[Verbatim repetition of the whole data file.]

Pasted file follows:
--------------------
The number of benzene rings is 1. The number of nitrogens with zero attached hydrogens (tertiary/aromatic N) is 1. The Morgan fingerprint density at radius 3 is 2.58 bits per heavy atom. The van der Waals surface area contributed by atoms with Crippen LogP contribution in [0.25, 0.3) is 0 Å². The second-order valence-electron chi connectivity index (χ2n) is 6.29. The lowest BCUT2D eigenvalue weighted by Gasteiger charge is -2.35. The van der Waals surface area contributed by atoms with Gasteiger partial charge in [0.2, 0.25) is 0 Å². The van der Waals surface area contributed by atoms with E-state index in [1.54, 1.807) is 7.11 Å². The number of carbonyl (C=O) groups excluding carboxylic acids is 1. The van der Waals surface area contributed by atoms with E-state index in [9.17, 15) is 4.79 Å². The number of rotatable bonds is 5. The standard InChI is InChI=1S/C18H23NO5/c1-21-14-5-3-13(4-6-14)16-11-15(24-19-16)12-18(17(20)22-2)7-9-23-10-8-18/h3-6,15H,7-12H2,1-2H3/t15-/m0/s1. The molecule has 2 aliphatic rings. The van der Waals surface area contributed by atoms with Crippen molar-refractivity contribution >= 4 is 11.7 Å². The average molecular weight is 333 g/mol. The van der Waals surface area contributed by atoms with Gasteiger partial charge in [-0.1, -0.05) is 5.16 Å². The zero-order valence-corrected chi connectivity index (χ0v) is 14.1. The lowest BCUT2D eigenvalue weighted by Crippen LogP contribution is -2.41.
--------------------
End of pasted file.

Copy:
The number of benzene rings is 1. The number of nitrogens with zero attached hydrogens (tertiary/aromatic N) is 1. The Morgan fingerprint density at radius 3 is 2.58 bits per heavy atom. The van der Waals surface area contributed by atoms with Crippen LogP contribution in [0.25, 0.3) is 0 Å². The second-order valence-electron chi connectivity index (χ2n) is 6.29. The lowest BCUT2D eigenvalue weighted by Gasteiger charge is -2.35. The van der Waals surface area contributed by atoms with Gasteiger partial charge in [0.2, 0.25) is 0 Å². The van der Waals surface area contributed by atoms with E-state index in [1.54, 1.807) is 7.11 Å². The number of carbonyl (C=O) groups excluding carboxylic acids is 1. The van der Waals surface area contributed by atoms with E-state index in [9.17, 15) is 4.79 Å². The number of rotatable bonds is 5. The standard InChI is InChI=1S/C18H23NO5/c1-21-14-5-3-13(4-6-14)16-11-15(24-19-16)12-18(17(20)22-2)7-9-23-10-8-18/h3-6,15H,7-12H2,1-2H3/t15-/m0/s1. The molecule has 2 aliphatic rings. The van der Waals surface area contributed by atoms with Crippen molar-refractivity contribution >= 4 is 11.7 Å². The average molecular weight is 333 g/mol. The van der Waals surface area contributed by atoms with Gasteiger partial charge in [-0.1, -0.05) is 5.16 Å². The zero-order valence-corrected chi connectivity index (χ0v) is 14.1. The lowest BCUT2D eigenvalue weighted by Crippen LogP contribution is -2.41.